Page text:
A contributed perspective by Stephan J. Hess, CFP
Editor’s Note: This is another installment of a monthly series of contributed pieces addressing financial matters.
I think most people are going to be happy now that 2020 is over. This year will stand out and be remembered for many unique events. It will be interesting to look back in five to 10 years and see how it has aged. 2020 was also an emotional rollercoaster that just never seemed to stop. I have even heard that someone released the “Kraken,” whatever that is. For the most part, people prefer consistency and certainty over chaos. None of that happened in 2020 and personally, I would really appreciate a couple of boring years to recover. Let us take a moment, however, to highlight some of the financial topics worth noting, and see if there are any good takeaways, because there always are.
The biggest news is that somehow the stock market had a great year. The Dow Jones Industrial Index crossed 30,000 for the first time recently and all the other indexes hit new record levels too. Considering that in March the index dipped down close to 18,000 points, this record rebound seems wholly inconceivable, but amazingly it did happen. The economy literally shut down in March and entire industries went on economic life support. How do you just recover from that? We have tackled the apparent irrationality of this in the past, so we will not dwell on it any further, but here is something additional to consider. Markets are supposed to accurately and efficiently value assets by incorporating all publicly available information. In theory they should always reflect the prevailing wisdom. Traders and analysts often comment, however, that when the markets move contrary to public opinion, they are just trying to tell us something. Perhaps the market has another plan, and no one told us.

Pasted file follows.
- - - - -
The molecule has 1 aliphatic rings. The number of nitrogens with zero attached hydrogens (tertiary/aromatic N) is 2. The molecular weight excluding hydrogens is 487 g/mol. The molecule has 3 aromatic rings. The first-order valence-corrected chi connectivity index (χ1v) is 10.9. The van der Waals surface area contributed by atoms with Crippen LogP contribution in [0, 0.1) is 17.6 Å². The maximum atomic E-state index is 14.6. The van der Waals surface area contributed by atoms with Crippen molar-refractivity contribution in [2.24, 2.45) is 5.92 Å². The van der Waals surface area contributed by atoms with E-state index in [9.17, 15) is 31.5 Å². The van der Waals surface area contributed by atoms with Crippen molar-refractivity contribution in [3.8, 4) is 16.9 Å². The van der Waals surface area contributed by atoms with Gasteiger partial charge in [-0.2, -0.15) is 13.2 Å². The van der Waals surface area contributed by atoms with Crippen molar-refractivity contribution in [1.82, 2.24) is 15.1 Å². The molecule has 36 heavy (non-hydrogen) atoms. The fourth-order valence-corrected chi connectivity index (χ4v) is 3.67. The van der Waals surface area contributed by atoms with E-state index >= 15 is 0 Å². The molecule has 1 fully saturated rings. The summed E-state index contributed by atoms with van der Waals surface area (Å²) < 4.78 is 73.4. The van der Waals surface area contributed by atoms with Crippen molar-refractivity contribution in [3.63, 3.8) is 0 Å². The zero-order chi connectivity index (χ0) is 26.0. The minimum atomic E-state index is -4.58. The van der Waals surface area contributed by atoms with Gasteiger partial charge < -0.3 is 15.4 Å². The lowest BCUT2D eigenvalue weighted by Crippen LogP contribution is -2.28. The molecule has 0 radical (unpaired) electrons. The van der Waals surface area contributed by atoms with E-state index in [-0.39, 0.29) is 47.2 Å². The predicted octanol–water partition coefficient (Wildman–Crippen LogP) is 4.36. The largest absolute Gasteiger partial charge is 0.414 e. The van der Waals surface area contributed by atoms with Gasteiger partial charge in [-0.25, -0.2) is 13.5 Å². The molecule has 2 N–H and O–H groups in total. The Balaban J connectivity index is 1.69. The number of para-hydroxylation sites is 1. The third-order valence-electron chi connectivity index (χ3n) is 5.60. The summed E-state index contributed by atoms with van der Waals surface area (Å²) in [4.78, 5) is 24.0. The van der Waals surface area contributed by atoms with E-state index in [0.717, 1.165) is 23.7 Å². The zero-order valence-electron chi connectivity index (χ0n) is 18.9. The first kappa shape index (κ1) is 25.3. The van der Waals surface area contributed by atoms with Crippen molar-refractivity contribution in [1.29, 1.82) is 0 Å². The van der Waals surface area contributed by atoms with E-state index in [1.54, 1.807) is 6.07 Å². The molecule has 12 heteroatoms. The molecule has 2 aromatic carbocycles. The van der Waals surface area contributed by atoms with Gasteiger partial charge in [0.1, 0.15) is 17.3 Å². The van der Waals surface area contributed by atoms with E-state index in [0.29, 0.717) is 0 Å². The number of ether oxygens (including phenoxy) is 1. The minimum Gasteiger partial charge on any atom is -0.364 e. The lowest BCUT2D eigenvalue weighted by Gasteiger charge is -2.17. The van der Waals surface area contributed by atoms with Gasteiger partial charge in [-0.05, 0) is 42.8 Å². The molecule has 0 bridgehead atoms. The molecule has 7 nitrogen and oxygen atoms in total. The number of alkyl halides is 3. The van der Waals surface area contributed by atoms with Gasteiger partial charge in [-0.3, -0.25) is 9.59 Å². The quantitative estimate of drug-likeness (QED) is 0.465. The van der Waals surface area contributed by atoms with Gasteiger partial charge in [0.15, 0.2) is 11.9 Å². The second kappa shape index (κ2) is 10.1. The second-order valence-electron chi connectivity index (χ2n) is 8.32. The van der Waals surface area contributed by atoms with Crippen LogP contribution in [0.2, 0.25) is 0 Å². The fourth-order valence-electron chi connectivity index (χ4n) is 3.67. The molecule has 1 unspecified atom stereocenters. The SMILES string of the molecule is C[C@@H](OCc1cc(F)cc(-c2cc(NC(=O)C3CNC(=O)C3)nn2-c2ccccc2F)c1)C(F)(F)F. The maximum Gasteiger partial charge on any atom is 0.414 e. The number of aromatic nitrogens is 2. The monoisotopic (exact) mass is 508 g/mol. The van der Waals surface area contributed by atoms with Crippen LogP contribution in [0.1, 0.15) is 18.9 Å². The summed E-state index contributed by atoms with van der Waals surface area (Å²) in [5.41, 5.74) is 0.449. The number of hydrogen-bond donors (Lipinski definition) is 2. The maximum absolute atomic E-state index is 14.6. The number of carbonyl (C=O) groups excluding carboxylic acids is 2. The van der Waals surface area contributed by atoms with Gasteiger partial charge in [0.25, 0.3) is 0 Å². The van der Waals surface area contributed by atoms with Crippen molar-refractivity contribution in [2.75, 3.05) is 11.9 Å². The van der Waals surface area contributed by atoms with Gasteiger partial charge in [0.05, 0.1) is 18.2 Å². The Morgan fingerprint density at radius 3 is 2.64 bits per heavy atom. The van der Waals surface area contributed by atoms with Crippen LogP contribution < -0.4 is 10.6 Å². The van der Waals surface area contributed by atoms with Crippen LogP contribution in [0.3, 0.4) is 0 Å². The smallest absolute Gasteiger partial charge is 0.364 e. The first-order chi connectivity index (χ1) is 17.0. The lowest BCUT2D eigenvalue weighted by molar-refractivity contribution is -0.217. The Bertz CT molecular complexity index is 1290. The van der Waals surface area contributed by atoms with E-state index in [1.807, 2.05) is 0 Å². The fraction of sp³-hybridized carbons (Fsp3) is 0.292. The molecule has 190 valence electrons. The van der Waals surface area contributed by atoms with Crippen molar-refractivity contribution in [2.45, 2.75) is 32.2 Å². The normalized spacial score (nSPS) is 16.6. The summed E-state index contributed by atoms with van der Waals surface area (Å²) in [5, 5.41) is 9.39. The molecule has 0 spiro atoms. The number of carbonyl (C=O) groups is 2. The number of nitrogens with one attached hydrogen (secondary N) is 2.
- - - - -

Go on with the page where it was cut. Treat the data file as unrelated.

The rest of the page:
The Takeaway: It is more important to listen to what the markets are telling us, rather than to have our own personal predictions lead our decision-making. Not doing so can lead to costly mistakes. Those who held firm were well rewarded in the end, even if they had no plan.
In 2020 people were forced into an alternative relationship with their money, and something unexpected happened. It turns out that when you swipe your credit card less, you spend less and have budget surpluses. Some people already do better at controlling that involuntary swiping motion, but most people cannot. Often people tell themselves that their extra purchases are ok, and that it will all just work out in the end. The behavioral changes that we all adopted to stay healthy and manage our hospital resources turned out to be great for our budgets. People saved money and eliminated debt, therefore significantly strengthening their financial pictures. Spending did occur though, but not in the same places as before. Home improvements and large-ticket items saw a real spike this year. Forced financial discipline has turned out to be a good thing, even though the businesses and employees who were dependent on our continual swiping have suffered greatly.
The Takeaway: Unnecessary daily purchases add up to more than we think and limit our ability to address our larger financial needs. It can also reduce financial security and add unneeded financial stress to our lives.